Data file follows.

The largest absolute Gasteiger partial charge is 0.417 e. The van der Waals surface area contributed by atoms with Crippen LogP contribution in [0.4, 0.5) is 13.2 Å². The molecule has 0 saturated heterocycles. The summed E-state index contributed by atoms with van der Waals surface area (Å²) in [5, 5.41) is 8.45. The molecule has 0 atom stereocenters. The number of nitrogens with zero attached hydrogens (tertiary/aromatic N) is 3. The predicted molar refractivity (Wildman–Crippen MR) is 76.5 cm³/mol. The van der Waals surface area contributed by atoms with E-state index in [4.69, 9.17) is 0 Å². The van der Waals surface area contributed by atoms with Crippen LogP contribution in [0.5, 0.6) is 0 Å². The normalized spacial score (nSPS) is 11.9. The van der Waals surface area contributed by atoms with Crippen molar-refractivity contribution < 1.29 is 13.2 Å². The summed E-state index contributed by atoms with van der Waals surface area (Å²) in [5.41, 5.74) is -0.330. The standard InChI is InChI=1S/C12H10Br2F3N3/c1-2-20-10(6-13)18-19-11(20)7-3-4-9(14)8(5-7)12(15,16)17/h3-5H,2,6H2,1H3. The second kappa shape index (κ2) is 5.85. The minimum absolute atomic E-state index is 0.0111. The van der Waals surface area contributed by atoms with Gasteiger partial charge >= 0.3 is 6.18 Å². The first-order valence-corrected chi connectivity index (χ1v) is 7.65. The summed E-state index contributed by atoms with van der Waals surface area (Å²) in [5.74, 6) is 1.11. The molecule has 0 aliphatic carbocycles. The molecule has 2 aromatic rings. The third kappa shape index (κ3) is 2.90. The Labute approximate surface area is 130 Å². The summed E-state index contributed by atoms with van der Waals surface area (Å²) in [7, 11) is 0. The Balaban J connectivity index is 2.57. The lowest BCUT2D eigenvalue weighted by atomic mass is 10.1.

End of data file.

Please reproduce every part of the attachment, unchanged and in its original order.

The largest absolute Gasteiger partial charge is 0.417 e. The van der Waals surface area contributed by atoms with Crippen LogP contribution in [0.4, 0.5) is 13.2 Å². The molecule has 0 saturated heterocycles. The summed E-state index contributed by atoms with van der Waals surface area (Å²) in [5, 5.41) is 8.45. The molecule has 0 atom stereocenters. The number of nitrogens with zero attached hydrogens (tertiary/aromatic N) is 3. The predicted molar refractivity (Wildman–Crippen MR) is 76.5 cm³/mol. The van der Waals surface area contributed by atoms with E-state index in [4.69, 9.17) is 0 Å². The van der Waals surface area contributed by atoms with Crippen LogP contribution in [0.5, 0.6) is 0 Å². The normalized spacial score (nSPS) is 11.9. The van der Waals surface area contributed by atoms with Crippen molar-refractivity contribution < 1.29 is 13.2 Å². The summed E-state index contributed by atoms with van der Waals surface area (Å²) in [5.41, 5.74) is -0.330. The standard InChI is InChI=1S/C12H10Br2F3N3/c1-2-20-10(6-13)18-19-11(20)7-3-4-9(14)8(5-7)12(15,16)17/h3-5H,2,6H2,1H3. The second kappa shape index (κ2) is 5.85. The minimum absolute atomic E-state index is 0.0111. The van der Waals surface area contributed by atoms with Gasteiger partial charge >= 0.3 is 6.18 Å². The first-order valence-corrected chi connectivity index (χ1v) is 7.65. The summed E-state index contributed by atoms with van der Waals surface area (Å²) in [5.74, 6) is 1.11. The molecule has 0 aliphatic carbocycles. The molecule has 2 aromatic rings. The third kappa shape index (κ3) is 2.90. The Labute approximate surface area is 130 Å². The summed E-state index contributed by atoms with van der Waals surface area (Å²) in [7, 11) is 0. The Balaban J connectivity index is 2.57. The lowest BCUT2D eigenvalue weighted by atomic mass is 10.1.